South Florida
Swell Models and Forecast Charts

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South Pacific Swell Periods

The SWELL PERIOD FORECAST CHART show us a full 7-day forecast of the PEAK WAVE PERIODS. Wave periods are a different way of measuring and tracking wave energy. Generally stormy seas/swells die down quickly as they leave the area of the winds that generated them and so the PEAK WAVE PERIODS charts allow you to follow the swell as it leaves the storm and track it, hopefully to your destination. If you use these charts along with the SIGNIFCANT SWELL HEIGHT charts you will be able to find storms and track swells the produce anywhere in the world...more information


South Pacific Wave Heights

THE SIGNIFICANT SWELL HEIGHT FORECAST CHART shows us a full 7-day forecast of SWELL/SEA HEIGHTS occurring worldwide. The Swell Height Forecast Model is the equivalent of “Old Glory” in terms of swell modeling. It has had many names over the years (and I am sure a whole lot of top-secret ones too)…but at the end of the day the Swell Height Forecast model is an extension of a wind/weather package. Once winds along the surface of the ocean have been determined then the swell-height modeling kicks into gear, processing the duration, intensity, and track, of those winds, and then crunching out a numerical picture of how big the seas will be anywhere in the world…fortunately some guy (probably a geographer that didn’t want to take calculus III in college) said “these numbers are confusing, let’s put it in a map, and give the wave heights different colors so we can read this thing.”…and presto the charts that we know and love were born. And we don’t care how little you really look at the forecast charts…we know your heart beats a little faster when you get a glimpse of a giant red/purple/black blob eating up half of the ocean, basically ringing the alarm bell that a big swell is on the way...more information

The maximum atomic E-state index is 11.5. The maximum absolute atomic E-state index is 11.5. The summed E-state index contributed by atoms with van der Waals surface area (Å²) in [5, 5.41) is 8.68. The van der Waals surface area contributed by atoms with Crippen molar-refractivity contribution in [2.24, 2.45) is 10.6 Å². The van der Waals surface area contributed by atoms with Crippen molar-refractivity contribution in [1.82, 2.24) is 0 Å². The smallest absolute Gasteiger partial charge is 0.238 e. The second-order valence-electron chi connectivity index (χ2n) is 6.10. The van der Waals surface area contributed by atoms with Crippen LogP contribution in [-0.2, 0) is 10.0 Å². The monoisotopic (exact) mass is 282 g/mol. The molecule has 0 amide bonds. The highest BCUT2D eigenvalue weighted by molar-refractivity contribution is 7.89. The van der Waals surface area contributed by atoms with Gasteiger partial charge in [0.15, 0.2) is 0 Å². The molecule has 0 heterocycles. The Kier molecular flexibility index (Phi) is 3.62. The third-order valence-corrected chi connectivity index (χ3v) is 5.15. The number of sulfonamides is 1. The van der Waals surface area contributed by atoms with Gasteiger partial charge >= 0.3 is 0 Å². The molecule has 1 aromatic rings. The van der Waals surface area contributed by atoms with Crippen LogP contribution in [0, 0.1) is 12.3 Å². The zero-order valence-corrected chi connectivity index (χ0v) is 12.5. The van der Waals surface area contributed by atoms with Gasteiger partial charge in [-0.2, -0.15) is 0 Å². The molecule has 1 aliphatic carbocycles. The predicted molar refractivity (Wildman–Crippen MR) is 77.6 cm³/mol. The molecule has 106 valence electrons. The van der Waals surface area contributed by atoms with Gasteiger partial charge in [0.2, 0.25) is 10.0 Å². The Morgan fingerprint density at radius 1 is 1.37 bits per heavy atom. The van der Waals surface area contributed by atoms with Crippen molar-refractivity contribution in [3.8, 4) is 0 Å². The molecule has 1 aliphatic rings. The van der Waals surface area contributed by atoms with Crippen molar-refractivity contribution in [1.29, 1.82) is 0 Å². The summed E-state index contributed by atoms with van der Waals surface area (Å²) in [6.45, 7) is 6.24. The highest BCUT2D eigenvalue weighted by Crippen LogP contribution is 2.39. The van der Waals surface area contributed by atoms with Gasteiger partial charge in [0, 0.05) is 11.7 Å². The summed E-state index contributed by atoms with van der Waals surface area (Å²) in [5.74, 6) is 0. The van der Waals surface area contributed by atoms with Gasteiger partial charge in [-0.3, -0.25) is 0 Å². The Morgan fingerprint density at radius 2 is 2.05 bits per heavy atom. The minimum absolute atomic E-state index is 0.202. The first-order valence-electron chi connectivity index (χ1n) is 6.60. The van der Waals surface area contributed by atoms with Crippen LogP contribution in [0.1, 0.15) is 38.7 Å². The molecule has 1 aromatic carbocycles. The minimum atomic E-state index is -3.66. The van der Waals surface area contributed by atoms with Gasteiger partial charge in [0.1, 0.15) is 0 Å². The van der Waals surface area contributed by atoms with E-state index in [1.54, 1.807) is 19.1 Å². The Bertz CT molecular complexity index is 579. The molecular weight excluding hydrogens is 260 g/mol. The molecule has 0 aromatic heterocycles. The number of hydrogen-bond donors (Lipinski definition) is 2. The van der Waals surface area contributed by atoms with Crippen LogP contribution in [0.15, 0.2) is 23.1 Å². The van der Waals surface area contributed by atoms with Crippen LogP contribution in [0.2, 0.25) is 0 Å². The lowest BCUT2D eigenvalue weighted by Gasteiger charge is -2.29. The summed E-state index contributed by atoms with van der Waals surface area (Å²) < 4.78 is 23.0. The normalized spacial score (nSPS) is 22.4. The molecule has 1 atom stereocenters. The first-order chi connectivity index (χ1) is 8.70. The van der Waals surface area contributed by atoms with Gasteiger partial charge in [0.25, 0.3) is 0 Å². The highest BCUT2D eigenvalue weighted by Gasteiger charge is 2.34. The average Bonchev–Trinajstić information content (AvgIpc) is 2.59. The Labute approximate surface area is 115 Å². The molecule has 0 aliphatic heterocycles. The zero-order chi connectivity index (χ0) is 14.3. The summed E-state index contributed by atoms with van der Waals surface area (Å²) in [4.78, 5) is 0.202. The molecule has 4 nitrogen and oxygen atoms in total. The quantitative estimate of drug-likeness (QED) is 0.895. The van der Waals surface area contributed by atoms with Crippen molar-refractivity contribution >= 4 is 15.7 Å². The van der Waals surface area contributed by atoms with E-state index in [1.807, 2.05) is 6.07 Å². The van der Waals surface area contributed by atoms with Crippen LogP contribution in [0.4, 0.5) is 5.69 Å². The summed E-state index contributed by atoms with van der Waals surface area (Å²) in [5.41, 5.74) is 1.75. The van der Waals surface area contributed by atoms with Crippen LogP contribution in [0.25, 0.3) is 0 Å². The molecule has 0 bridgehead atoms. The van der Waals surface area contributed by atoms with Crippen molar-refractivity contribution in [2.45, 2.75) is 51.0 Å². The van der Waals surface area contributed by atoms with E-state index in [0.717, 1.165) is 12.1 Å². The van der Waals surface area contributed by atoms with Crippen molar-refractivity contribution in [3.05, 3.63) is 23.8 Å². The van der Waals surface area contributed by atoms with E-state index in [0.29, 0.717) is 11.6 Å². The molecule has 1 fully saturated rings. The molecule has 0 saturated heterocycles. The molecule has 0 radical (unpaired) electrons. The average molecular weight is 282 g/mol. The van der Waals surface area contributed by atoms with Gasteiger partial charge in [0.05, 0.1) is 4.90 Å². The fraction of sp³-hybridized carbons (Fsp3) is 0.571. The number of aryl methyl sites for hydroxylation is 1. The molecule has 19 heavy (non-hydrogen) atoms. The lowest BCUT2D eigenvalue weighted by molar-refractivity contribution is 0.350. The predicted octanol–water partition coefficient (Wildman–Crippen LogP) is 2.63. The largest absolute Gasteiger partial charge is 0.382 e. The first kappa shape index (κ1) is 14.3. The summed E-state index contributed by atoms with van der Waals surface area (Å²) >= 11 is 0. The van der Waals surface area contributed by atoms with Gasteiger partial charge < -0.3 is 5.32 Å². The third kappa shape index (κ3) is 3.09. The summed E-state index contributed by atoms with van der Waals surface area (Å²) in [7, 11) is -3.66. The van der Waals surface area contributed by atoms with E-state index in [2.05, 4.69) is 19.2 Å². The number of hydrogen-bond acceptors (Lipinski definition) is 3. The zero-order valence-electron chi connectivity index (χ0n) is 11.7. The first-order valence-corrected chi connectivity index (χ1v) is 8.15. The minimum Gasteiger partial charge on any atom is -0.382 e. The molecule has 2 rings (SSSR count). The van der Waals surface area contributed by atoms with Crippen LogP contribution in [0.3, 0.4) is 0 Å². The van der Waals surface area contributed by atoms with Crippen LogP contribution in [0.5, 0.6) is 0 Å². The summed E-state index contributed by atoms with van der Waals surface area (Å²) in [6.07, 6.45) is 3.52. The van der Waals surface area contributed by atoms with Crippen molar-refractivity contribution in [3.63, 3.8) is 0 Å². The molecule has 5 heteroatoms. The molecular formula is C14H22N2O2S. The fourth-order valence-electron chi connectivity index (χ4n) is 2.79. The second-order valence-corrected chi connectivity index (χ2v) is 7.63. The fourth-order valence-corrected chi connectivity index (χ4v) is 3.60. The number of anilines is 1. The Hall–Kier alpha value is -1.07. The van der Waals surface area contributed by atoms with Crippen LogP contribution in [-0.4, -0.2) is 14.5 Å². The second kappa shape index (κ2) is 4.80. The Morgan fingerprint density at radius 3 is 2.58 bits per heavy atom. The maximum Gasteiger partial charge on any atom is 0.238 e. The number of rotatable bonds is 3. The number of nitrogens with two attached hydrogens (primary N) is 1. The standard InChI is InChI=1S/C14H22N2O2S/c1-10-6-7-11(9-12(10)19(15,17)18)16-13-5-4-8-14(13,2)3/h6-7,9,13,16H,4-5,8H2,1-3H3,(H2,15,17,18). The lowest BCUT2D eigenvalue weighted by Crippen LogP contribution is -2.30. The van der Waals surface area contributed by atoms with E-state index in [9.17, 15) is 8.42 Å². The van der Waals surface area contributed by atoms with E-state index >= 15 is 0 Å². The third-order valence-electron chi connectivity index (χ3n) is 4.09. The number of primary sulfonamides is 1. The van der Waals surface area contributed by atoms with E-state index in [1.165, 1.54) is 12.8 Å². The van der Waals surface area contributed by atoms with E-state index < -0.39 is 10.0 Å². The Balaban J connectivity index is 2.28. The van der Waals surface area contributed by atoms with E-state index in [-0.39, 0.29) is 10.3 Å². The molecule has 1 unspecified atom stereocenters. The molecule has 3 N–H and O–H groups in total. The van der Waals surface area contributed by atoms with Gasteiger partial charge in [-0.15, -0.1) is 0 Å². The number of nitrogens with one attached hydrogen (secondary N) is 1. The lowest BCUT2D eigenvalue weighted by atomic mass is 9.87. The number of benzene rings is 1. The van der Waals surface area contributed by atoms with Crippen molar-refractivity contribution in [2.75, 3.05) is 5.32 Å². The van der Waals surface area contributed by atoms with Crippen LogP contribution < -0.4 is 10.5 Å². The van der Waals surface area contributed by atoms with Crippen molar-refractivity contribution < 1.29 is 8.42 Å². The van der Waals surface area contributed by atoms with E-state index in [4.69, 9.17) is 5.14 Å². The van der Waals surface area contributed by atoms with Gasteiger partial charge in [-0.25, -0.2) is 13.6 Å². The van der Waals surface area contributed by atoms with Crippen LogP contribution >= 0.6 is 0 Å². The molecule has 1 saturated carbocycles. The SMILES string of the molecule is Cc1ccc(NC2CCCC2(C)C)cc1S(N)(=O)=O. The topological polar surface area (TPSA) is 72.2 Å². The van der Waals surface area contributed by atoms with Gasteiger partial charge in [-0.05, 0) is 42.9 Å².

South Pacific Winds

The WIND Forecast is a combination of several levels of data…Sea Level Pressure (represented by the Isobars lines), Dominant Wind Directions (represented by the small black arrows), and Wind Speeds (that are represented by the color underneath the other two data sets). These large-scale winds are useful for tracking a storm’s strength and also keeping an eye on weather and wind conditions at your location so you can score when swell arrives...more information


North Atlantic Wave Heights

The FNMOC is another version of the THE SIGNIFICANT SWELL HEIGHT FORECAST charts, which shows us a full 7-day forecast of SWELL/SEA HEIGHTS occurring in smaller scale maps, giving us a tighter resolution. With some slightly different tweaking to get a better view of a smaller area the FNMOC model works the same way the bigger models work… using a wind model to determine surface wind speeds and then doing the math; processing the duration, intensity, as well as the path/track of those winds, and then crunching out a numerical picture of how big the seas will be anywhere in the assigned (nested) area. Again these models use colorized maps to show sea-heights and the movement of the storm tracks.


North Atlantic Wave Periods